Twenty Years of Studying the Salado
Archaeology Southwest (formerly the Center for Desert Archaeology) has been heavily engaged in studying the Salado Phenomenon through the lens of migration for nearly twenty years. Our research has been both intensive and extensive in scope: gathering new data from sites on public and private lands, reanalyzing existing collections, and scrutinizing published and unpublished reports from nearly every valley and basin in southern Arizona and southwestern New Mexico. Here we summarize this research and the salient empirical facts that any model of Salado must accommodate. We then present our conception of Salado, consistent with these facts, as an inclusive ideology that was developed by a spatially dispersed, but culturally connected, immigrant minority from northeastern Arizona. This ideology was ultimately adopted by many local groups in an attempt to ease tensions in the wake of migration and integrate multi-cultural coalescent communities. Many of these communities failed prior to the arrival of Europeans for reasons that remain obscure.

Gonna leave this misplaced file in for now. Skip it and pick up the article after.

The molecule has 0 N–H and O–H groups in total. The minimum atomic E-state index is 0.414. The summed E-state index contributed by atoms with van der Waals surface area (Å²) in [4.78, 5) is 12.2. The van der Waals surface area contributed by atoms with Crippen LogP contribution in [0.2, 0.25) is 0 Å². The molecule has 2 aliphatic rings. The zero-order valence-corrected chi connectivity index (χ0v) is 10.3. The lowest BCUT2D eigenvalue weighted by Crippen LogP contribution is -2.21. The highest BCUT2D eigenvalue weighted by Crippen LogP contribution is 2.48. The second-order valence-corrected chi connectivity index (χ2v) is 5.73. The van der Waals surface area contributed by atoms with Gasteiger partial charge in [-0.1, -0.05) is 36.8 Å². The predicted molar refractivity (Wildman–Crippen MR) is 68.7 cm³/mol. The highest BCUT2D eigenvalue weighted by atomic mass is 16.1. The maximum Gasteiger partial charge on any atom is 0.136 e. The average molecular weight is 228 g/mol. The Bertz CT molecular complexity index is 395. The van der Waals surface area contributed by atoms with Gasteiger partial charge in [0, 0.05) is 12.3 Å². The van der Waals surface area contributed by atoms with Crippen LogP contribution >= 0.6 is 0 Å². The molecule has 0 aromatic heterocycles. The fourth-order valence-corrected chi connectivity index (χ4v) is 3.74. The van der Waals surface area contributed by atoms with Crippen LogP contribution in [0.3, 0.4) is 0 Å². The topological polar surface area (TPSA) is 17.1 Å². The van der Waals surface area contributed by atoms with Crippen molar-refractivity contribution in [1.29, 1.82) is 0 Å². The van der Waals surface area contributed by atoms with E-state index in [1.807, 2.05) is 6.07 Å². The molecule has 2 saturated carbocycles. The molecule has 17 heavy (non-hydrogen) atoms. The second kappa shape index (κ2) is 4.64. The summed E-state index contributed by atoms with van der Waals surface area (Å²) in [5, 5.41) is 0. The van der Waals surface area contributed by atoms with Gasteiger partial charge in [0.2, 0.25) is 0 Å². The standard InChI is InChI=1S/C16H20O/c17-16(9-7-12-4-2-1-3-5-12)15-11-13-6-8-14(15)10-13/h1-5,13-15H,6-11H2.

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Cite this Record
Twenty Years of Studying the Salado. Jeffery Clark, William Doelle. Presented at The 80th Annual Meeting of the Society for American Archaeology, San Francisco, California. 2015 ( tDAR id: 396414)
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min long: -115.532; min lat: 30.676 ; max long: -102.349; max lat: 42.033 ;